By Attorneys Robert L. Reeves and Erin Lee.
Individuals who depart the United States after having lived here without lawful status for one year or more are barred from returning for 10 years. The “10-year bar” is a statutory penalty for having accrued one year or more of unlawful presence in the U.S. The bar is triggered upon departure from the U.S. If an individual with a 10-year bar returns without being lawfully admitted, that bar becomes a permanent one.
Individuals who depart the United States while their application for adjustment of status is pending incur an additional problem. Normally, when one leaves the U.S. while their adjustment of status application is pending, that application is considered abandoned. To avoid abandoning the application, the applicant must apply for and obtain advance parole prior to leaving the U.S. Aliens who had one year or more of unlawful presence but had received advance parole from USCIS reasonably believed that they would be readmitted into the US upon their return without having incurred a 10 year bar. Unfortunately, USCIS did not agree.
USCIS had taken the position that a person who obtains advance parole and returns lawfully is subject to the 10-year bar. The position was based on the conclusion that the person “departed” the U.S. However, recently, that position has been overturned by the Board of Immigration Appeals in a seminal case, Matter of Arrabally.
Exiting the U.S. with advance parole no longer triggers the unlawful presence bar. In Matter of Arrabally, the BIA came to the conclusion that advance parole is a distinct benefit, and is “qualitatively different from other departures, because it presupposes both that he will be permitted to return to the United States thereafter and that he will upon return, continue to pursue the adjustment of status application he filed before departing.” In other words, leaving the US under a grant of advance parole does not constitute a “departure” for the purposes of triggering the unlawful presence bar.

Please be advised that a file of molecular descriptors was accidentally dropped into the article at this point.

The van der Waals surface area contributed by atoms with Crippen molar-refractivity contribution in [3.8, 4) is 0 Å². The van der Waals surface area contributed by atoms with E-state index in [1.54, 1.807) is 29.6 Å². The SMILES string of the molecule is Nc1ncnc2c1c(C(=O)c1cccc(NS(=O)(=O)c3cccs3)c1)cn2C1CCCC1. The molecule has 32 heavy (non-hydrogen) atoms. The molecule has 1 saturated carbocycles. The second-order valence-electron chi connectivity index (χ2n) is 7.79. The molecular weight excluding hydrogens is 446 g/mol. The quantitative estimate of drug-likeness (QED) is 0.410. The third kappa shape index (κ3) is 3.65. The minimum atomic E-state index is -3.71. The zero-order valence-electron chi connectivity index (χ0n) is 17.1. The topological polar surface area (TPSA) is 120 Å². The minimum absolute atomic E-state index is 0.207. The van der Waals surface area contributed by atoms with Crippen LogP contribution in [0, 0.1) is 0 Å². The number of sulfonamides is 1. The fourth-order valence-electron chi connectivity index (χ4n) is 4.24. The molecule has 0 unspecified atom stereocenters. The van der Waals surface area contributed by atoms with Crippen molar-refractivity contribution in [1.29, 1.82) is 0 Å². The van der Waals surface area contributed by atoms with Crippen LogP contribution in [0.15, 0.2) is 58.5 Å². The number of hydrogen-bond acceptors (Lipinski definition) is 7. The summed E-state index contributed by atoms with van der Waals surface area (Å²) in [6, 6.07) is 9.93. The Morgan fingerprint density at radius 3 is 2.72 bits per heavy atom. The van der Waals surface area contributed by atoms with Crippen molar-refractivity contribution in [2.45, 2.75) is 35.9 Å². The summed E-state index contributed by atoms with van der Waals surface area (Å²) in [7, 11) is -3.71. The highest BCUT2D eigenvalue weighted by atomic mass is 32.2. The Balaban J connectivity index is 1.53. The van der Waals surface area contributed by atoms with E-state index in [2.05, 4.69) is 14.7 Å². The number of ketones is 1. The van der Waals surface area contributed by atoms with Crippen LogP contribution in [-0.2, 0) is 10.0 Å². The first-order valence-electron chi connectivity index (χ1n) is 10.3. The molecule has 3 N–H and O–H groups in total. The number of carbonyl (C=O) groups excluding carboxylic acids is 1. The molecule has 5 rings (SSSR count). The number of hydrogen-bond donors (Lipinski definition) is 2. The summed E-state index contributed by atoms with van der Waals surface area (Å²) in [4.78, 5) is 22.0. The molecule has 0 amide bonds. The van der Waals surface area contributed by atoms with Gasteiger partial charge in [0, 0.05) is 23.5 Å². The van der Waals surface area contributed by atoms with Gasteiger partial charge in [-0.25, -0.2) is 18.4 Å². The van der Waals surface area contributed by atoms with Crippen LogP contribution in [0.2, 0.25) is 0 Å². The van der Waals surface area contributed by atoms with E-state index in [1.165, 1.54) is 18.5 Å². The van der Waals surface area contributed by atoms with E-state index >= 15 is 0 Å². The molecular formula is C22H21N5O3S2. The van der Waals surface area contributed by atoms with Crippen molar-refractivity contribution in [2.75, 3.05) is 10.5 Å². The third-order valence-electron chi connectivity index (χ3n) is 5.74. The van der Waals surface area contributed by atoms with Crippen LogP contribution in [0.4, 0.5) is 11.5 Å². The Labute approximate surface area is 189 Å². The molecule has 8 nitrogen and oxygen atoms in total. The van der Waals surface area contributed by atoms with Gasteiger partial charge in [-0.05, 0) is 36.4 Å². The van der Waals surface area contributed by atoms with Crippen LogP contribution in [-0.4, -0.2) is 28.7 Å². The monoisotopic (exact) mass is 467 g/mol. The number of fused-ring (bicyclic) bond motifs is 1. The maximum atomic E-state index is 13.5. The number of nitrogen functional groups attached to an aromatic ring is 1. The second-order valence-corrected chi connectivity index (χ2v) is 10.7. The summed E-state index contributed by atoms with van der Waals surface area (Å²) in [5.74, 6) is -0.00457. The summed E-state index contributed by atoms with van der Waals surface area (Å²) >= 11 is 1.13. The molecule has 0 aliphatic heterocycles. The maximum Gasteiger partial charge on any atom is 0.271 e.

This is a significant victory for individuals who need to travel during the pendency of their adjustment of status application. Matter of Arrabally is also a significant victory for those who have previously been denied adjustment based on their ineligibility for an unlawful presence waiver after departure under advance parole. These individuals may now have grounds to reopen their adjustment of status application, pursuant to new case law.
The Board of Immigration Appeals cautioned that the decision did not protect an applicant of other grounds of inadmissibility. Applicants who are subject to inadmissibility for prior criminal convictions or misrepresentations will still need to obtain waivers in order to obtain their green cards. Moreover, if for any reason, the pending application for adjustment of status is denied, the applicant could be placed into removal proceedings as an “arriving alien,” which could significantly affect their eligibility for relief.
Leaving the United States, where one has accrued unlawful presence is a very intricate issue. Many different factors play a part in determining whether a bar is in effect, and if so, if any relief is available from that bar. Therefore, it is imperative to consult an experienced and knowledgeable immigration attorney before leaving the country to find out the risks of departure and the possibility of return.